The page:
I had a clear calling to serve as pastor at Kingwood Bible Church in Salem, Oregon. Some ministry opportunities seem as though a yes or no response is justified either way. When this calling came, I knew I needed to respond affirmatively. I continue reminding myself of God’s distinct call to lead the people he has put under my care.
Two and a half years into this new ministry a global crisis struck. The national goal of slowing down the spread of the coronavirus shut most of society, including churches. What a flurry of emotion this thrust on various people, me included! The Kingwood family has grown in vision and mission over the last few years. When the pandemic hit, maturing believers, with greater clarity, quickly embraced appropriate responses. Leadership teams, strengthened and established in the early season of ministry, stepped up. While COVID-19 took us by surprise and quick adjustments required our attention, the leadership teams did not despair.
Immediately, our elders expressed their commitment to helping me carry this new load. Our current five elders divided the church family equally, reaching out weekly to those within the body. They also contacted me weekly, offering assistance and personal care. I see this leadership team flourishing in ownership over ministry and believe this crisis accelerated their growth.
Other leadership teams followed suit, taking ownership of reaching out. The Operations Board, which oversees the facility, remained busy painting, pressure washing sidewalks, weeding and installing a permanent basketball hoop in the parking lot for the neighborhood families to enjoy. The Women’s Ministry Team delivered care packages to the doorstep of every Kingwood lady, and the youth leaders dropped off pizza and soda to every teenager.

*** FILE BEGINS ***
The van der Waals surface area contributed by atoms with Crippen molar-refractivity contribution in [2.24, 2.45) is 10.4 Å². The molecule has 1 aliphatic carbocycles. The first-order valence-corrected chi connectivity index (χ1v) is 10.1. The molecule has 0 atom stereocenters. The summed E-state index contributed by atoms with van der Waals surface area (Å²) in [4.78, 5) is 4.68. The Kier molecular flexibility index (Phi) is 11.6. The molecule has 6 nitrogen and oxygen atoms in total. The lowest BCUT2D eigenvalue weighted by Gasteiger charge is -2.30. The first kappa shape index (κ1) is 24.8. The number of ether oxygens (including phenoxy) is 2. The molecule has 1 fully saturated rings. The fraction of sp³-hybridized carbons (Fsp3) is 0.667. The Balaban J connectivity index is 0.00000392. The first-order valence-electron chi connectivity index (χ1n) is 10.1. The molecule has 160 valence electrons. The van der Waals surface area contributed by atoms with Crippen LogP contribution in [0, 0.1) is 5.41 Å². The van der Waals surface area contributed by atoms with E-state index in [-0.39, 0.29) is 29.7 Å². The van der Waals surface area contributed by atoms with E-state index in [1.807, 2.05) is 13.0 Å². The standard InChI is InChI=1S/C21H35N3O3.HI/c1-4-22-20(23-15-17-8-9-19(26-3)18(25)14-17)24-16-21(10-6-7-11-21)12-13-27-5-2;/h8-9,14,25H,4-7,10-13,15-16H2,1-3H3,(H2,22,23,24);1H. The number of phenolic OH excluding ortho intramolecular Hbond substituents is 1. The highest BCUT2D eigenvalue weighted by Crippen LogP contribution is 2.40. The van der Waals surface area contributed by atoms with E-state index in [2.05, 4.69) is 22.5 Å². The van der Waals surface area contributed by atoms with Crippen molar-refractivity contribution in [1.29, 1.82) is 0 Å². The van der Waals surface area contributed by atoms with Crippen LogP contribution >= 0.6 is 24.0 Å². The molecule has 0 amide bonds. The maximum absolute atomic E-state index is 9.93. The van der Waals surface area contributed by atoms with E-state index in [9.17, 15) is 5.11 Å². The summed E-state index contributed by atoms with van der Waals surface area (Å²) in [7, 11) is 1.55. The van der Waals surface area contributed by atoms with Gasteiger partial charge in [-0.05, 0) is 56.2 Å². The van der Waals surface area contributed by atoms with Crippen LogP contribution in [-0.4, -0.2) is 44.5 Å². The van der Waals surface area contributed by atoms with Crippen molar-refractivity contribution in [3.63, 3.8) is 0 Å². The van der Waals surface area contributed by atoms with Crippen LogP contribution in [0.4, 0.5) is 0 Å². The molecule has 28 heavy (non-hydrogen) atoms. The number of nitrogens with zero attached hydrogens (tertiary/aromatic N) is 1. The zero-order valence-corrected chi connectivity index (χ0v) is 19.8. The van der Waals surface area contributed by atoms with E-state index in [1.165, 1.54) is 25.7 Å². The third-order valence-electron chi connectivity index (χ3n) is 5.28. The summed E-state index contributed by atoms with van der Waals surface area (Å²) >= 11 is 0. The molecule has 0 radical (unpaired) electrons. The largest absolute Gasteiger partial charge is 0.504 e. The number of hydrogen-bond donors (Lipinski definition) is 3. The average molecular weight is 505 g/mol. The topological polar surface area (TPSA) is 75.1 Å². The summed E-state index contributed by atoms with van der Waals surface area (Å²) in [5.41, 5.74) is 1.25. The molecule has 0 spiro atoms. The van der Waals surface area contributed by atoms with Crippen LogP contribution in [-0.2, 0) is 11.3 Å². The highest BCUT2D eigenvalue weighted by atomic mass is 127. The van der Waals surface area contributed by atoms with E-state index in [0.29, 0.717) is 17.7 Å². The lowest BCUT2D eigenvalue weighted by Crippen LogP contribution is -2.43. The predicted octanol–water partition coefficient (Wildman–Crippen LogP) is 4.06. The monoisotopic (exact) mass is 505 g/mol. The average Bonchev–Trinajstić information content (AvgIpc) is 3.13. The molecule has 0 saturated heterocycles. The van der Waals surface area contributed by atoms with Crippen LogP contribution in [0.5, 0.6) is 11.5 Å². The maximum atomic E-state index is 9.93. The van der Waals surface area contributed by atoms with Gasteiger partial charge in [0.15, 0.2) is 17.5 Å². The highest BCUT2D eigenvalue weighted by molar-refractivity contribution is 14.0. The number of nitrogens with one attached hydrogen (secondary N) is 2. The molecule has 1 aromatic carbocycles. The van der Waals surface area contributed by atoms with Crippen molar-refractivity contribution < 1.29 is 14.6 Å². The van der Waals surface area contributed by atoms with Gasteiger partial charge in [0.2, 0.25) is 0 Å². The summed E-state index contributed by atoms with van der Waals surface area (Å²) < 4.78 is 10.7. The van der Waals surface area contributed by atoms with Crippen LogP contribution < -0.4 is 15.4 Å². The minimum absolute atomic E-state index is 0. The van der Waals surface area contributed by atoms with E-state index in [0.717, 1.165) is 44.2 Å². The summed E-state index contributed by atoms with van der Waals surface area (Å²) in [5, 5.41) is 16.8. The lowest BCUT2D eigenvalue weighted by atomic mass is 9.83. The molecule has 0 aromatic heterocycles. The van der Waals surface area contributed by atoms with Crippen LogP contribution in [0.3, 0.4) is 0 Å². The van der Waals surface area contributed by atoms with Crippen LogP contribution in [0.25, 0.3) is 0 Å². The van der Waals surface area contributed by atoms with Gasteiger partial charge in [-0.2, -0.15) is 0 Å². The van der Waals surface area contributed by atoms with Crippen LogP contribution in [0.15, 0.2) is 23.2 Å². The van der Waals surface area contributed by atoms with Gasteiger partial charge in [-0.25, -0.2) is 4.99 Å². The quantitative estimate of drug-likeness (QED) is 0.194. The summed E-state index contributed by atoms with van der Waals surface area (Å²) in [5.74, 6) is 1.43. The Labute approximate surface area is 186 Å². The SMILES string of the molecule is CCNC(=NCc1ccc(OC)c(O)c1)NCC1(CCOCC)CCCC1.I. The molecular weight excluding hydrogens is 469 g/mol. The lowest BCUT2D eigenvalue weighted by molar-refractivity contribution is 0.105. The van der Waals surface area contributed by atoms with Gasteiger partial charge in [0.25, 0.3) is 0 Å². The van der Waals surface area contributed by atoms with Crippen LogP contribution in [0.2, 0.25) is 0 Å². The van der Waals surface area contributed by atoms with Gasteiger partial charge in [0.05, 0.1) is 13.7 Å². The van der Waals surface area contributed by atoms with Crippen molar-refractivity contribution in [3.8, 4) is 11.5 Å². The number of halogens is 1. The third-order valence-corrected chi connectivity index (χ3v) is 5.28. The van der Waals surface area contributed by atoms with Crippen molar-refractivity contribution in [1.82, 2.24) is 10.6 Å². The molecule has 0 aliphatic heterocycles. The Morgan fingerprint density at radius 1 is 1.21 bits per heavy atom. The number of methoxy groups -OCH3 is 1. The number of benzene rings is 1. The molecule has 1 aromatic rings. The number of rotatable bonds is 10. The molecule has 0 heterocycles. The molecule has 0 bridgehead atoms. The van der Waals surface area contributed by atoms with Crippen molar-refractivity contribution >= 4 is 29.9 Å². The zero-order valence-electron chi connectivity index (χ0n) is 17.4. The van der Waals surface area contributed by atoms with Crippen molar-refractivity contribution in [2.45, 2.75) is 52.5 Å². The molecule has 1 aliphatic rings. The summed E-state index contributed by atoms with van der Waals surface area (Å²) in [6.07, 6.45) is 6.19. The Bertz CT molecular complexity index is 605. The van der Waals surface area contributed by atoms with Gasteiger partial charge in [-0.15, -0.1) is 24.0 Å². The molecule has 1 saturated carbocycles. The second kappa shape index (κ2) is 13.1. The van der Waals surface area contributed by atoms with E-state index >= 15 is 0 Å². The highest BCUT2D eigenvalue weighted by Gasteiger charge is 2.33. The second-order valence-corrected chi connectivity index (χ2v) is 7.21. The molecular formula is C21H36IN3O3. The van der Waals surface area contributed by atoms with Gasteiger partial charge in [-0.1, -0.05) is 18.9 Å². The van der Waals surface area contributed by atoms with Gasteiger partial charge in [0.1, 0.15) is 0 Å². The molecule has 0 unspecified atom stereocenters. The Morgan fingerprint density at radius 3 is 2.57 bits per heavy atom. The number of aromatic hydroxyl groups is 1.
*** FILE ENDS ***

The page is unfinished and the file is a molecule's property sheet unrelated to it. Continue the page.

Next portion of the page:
The typical American church tends to fall a generation behind when it comes to technology, and Kingwood is no different. Current technology will likely be utilized 20 years from now. The speed at which the church embraces technology is normative and silently tolerated, but this pandemic required rapid adaptation for the church to remain relevant and continue to see impact. In God’s goodness, he brought people into our church family at just the right time to help technologically accelerate our methods. While Kingwood still has room for technological improvement, it has come very far in the matter of months.
This crisis accelerated one more area: the younger generation. Guess who shows up to “run” church? The very generation absent in most churches—20- to 40-year-olds. When I look at the volunteers who come to help with the livestream Sunday worship gathering, I easily see the next generation stepping up. They are the ones who quickly told me they would serve however possible and show up without hesitation to serve.
In an email exchange with our elders I said, “When this is over, I want Kingwood healthier than we were before.” I understand the difficulties in this season of ministry, but I refuse to waste what God can teach and accomplish through this crisis. It will pass. Will the church evidence itself stronger? God remains faithful and will use this for the good and growth of the church, ultimately for his glory!
Nathan Ensz has been in ministry since 2000 and currently serves as lead pastor at Kingwood Bible Church in Salem, Oregon. Hs is a graduate of Multnomah University in Portland, Oregon, and a master of arts in ministry, leadership and culture from Fresno Pacific Biblical Seminary. Ensz enjoys walks in the evening and yard care over the weekend. He and his wife, Kelsey, have three children.